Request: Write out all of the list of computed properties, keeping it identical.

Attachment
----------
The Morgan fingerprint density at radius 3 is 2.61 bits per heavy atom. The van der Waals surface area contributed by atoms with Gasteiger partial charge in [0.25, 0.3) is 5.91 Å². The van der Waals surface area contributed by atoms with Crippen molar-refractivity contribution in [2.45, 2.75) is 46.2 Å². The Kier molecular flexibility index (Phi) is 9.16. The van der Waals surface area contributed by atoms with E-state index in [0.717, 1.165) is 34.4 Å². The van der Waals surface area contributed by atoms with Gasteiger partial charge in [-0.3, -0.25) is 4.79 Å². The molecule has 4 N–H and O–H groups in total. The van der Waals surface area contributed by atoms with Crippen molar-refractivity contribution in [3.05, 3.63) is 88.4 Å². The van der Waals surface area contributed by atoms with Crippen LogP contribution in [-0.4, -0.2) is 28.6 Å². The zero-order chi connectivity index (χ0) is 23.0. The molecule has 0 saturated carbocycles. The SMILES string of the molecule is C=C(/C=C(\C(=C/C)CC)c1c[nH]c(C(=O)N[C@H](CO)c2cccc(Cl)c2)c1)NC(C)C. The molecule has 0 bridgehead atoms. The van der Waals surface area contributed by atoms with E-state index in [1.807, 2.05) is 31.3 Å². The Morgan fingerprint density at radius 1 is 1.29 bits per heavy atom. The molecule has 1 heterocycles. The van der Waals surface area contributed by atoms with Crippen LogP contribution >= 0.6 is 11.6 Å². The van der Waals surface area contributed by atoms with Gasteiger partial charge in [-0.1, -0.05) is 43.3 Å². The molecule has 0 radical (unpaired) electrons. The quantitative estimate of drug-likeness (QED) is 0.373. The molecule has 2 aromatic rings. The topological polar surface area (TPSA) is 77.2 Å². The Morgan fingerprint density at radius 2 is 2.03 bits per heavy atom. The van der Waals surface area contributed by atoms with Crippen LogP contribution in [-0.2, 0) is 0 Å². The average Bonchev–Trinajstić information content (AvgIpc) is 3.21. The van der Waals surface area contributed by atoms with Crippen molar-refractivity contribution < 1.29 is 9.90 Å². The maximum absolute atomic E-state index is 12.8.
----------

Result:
The Morgan fingerprint density at radius 3 is 2.61 bits per heavy atom. The van der Waals surface area contributed by atoms with Gasteiger partial charge in [0.25, 0.3) is 5.91 Å². The van der Waals surface area contributed by atoms with Crippen molar-refractivity contribution in [2.45, 2.75) is 46.2 Å². The Kier molecular flexibility index (Phi) is 9.16. The van der Waals surface area contributed by atoms with E-state index in [0.717, 1.165) is 34.4 Å². The van der Waals surface area contributed by atoms with Gasteiger partial charge in [-0.3, -0.25) is 4.79 Å². The molecule has 4 N–H and O–H groups in total. The van der Waals surface area contributed by atoms with Crippen molar-refractivity contribution in [3.05, 3.63) is 88.4 Å². The van der Waals surface area contributed by atoms with Crippen LogP contribution in [-0.4, -0.2) is 28.6 Å². The zero-order chi connectivity index (χ0) is 23.0. The molecule has 0 saturated carbocycles. The SMILES string of the molecule is C=C(/C=C(\C(=C/C)CC)c1c[nH]c(C(=O)N[C@H](CO)c2cccc(Cl)c2)c1)NC(C)C. The molecule has 0 bridgehead atoms. The van der Waals surface area contributed by atoms with E-state index in [1.807, 2.05) is 31.3 Å². The Morgan fingerprint density at radius 1 is 1.29 bits per heavy atom. The molecule has 1 heterocycles. The van der Waals surface area contributed by atoms with Crippen LogP contribution >= 0.6 is 11.6 Å². The van der Waals surface area contributed by atoms with Gasteiger partial charge in [-0.1, -0.05) is 43.3 Å². The molecule has 0 radical (unpaired) electrons. The quantitative estimate of drug-likeness (QED) is 0.373. The molecule has 2 aromatic rings. The topological polar surface area (TPSA) is 77.2 Å². The Morgan fingerprint density at radius 2 is 2.03 bits per heavy atom. The van der Waals surface area contributed by atoms with Crippen LogP contribution in [-0.2, 0) is 0 Å². The average Bonchev–Trinajstić information content (AvgIpc) is 3.21. The van der Waals surface area contributed by atoms with Crippen molar-refractivity contribution < 1.29 is 9.90 Å². The maximum absolute atomic E-state index is 12.8.